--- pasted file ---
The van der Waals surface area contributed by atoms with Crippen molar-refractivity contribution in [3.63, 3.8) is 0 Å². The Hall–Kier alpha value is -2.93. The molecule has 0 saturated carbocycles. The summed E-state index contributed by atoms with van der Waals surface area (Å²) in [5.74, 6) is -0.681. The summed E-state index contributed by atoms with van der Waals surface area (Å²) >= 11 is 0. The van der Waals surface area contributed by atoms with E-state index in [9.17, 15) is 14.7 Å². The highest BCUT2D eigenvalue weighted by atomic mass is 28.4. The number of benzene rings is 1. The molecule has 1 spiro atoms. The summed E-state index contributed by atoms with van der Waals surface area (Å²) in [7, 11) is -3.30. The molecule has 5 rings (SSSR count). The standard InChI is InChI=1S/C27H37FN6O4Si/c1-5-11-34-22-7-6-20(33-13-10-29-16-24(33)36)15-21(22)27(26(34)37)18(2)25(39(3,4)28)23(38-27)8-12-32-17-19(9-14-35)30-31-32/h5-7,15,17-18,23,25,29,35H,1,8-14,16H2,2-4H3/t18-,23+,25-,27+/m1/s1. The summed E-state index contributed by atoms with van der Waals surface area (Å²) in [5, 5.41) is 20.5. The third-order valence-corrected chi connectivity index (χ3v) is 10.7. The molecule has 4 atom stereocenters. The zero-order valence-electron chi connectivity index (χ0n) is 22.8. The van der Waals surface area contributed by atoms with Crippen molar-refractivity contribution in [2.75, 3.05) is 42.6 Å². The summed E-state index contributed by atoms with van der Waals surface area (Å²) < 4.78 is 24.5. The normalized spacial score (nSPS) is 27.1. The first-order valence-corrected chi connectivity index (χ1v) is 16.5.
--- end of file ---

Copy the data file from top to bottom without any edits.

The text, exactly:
The van der Waals surface area contributed by atoms with Crippen molar-refractivity contribution in [3.63, 3.8) is 0 Å². The Hall–Kier alpha value is -2.93. The molecule has 0 saturated carbocycles. The summed E-state index contributed by atoms with van der Waals surface area (Å²) in [5.74, 6) is -0.681. The summed E-state index contributed by atoms with van der Waals surface area (Å²) >= 11 is 0. The van der Waals surface area contributed by atoms with E-state index in [9.17, 15) is 14.7 Å². The highest BCUT2D eigenvalue weighted by atomic mass is 28.4. The number of benzene rings is 1. The molecule has 1 spiro atoms. The summed E-state index contributed by atoms with van der Waals surface area (Å²) in [7, 11) is -3.30. The molecule has 5 rings (SSSR count). The standard InChI is InChI=1S/C27H37FN6O4Si/c1-5-11-34-22-7-6-20(33-13-10-29-16-24(33)36)15-21(22)27(26(34)37)18(2)25(39(3,4)28)23(38-27)8-12-32-17-19(9-14-35)30-31-32/h5-7,15,17-18,23,25,29,35H,1,8-14,16H2,2-4H3/t18-,23+,25-,27+/m1/s1. The summed E-state index contributed by atoms with van der Waals surface area (Å²) in [5, 5.41) is 20.5. The third-order valence-corrected chi connectivity index (χ3v) is 10.7. The molecule has 4 atom stereocenters. The zero-order valence-electron chi connectivity index (χ0n) is 22.8. The van der Waals surface area contributed by atoms with Crippen molar-refractivity contribution in [2.75, 3.05) is 42.6 Å². The summed E-state index contributed by atoms with van der Waals surface area (Å²) < 4.78 is 24.5. The normalized spacial score (nSPS) is 27.1. The first-order valence-corrected chi connectivity index (χ1v) is 16.5.